On the night of March 5, 2011, at the height of the Egyptian revolution of 2011, a group of pro-democracy protesters stormed and ransacked the office of Egypt’s security service.
Inside the offices, the protesters found a strange document: an agreement between the regime of the dictator Hosni Mubarak and the UK surveillance tech company Gamma International to provide spyware known as FinFisher to the country’s spies for a 5-month trial.
The release of that document marked the first time most of the world heard of FinFisher. In the months and years ahead, FinFisher, along with its Italian competitor Hacking Team, would become the poster children for a new kind of surveillance, and a new kind of government contractors. Gone were the days of spies dressed in suits and sunglasses, tailing suspects across cities. Now, the best way for a government to spy on a target was ready-made malicious computer software created by those two companies.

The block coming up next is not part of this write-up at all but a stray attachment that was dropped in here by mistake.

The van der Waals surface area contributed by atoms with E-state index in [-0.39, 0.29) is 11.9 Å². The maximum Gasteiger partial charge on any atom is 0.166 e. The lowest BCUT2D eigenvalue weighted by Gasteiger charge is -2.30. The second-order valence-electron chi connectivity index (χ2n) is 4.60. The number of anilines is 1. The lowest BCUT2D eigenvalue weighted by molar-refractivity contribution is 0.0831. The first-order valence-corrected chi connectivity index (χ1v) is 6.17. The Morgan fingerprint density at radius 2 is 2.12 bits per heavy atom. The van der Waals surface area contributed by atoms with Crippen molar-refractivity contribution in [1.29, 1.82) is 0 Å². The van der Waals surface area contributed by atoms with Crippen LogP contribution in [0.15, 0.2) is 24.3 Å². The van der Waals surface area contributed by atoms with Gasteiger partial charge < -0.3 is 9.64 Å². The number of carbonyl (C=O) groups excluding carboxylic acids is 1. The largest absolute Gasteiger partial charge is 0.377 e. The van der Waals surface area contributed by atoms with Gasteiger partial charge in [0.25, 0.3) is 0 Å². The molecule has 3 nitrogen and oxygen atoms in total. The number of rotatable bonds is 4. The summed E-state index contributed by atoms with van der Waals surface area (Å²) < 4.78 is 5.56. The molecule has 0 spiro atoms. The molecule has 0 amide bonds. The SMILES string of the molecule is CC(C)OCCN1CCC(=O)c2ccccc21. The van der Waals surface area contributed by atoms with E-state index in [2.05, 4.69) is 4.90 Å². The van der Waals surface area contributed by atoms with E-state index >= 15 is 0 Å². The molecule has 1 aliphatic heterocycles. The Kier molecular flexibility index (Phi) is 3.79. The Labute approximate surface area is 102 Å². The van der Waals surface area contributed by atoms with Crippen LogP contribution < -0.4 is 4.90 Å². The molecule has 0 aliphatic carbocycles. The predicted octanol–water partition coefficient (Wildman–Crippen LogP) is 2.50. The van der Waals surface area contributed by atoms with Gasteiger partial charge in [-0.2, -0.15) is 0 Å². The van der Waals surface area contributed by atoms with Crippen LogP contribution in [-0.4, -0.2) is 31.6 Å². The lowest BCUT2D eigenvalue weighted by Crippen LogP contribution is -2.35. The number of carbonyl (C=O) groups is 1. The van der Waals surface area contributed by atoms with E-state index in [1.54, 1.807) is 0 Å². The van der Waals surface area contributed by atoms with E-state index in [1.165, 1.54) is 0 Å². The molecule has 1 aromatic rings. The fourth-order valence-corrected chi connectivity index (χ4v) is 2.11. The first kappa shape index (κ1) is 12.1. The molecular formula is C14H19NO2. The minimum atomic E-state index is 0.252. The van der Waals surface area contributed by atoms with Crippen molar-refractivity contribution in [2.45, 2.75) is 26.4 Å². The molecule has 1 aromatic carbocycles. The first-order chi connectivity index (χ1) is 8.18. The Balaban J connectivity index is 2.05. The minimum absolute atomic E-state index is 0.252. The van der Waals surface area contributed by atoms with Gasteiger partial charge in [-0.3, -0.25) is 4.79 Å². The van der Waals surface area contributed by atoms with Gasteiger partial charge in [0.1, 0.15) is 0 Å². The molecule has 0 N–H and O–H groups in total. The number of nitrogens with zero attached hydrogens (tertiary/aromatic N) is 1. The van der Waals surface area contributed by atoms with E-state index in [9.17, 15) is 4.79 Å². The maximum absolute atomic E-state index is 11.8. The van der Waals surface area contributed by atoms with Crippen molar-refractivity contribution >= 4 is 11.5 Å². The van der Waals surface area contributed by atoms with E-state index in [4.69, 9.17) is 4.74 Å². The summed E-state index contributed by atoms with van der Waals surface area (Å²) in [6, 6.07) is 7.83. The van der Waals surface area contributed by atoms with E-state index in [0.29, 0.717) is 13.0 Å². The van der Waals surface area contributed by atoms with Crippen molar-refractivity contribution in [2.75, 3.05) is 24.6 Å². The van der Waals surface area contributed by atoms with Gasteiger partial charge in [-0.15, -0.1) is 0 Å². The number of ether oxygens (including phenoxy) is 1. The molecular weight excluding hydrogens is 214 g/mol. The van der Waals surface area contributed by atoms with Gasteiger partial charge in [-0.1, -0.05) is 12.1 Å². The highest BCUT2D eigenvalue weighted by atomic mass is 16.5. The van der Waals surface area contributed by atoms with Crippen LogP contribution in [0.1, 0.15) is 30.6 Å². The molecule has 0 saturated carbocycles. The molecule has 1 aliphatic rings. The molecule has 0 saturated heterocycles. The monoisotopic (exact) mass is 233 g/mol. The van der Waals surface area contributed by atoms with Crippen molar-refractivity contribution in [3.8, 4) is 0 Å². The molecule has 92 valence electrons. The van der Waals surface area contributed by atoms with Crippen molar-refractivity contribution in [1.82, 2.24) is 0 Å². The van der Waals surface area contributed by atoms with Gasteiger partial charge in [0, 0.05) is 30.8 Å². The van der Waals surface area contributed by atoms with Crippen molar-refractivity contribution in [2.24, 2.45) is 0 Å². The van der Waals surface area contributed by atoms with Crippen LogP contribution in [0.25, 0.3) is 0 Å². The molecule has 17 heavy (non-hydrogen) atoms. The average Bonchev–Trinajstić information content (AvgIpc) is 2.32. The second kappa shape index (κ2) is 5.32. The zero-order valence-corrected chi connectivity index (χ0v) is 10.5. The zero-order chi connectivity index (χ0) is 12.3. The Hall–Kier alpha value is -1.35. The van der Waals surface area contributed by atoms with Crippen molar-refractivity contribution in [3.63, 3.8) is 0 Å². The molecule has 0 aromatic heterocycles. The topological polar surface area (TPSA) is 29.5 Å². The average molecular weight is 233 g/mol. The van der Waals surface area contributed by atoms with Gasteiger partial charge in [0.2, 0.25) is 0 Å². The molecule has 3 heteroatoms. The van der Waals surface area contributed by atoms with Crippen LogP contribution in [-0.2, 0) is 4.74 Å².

In the years following that fateful ransacking, researchers at Citizen Lab, a digital watchdog at the University of Toronto's Munk School of Global Affairs, uncovered several cases where FinFisher and Hacking Team’s spyware was used by repressive regimes to spy on dissidents, human rights activists and journalists. The researchers even mapped their once-secret clients, revealing the global reach of this new kind of spyware.
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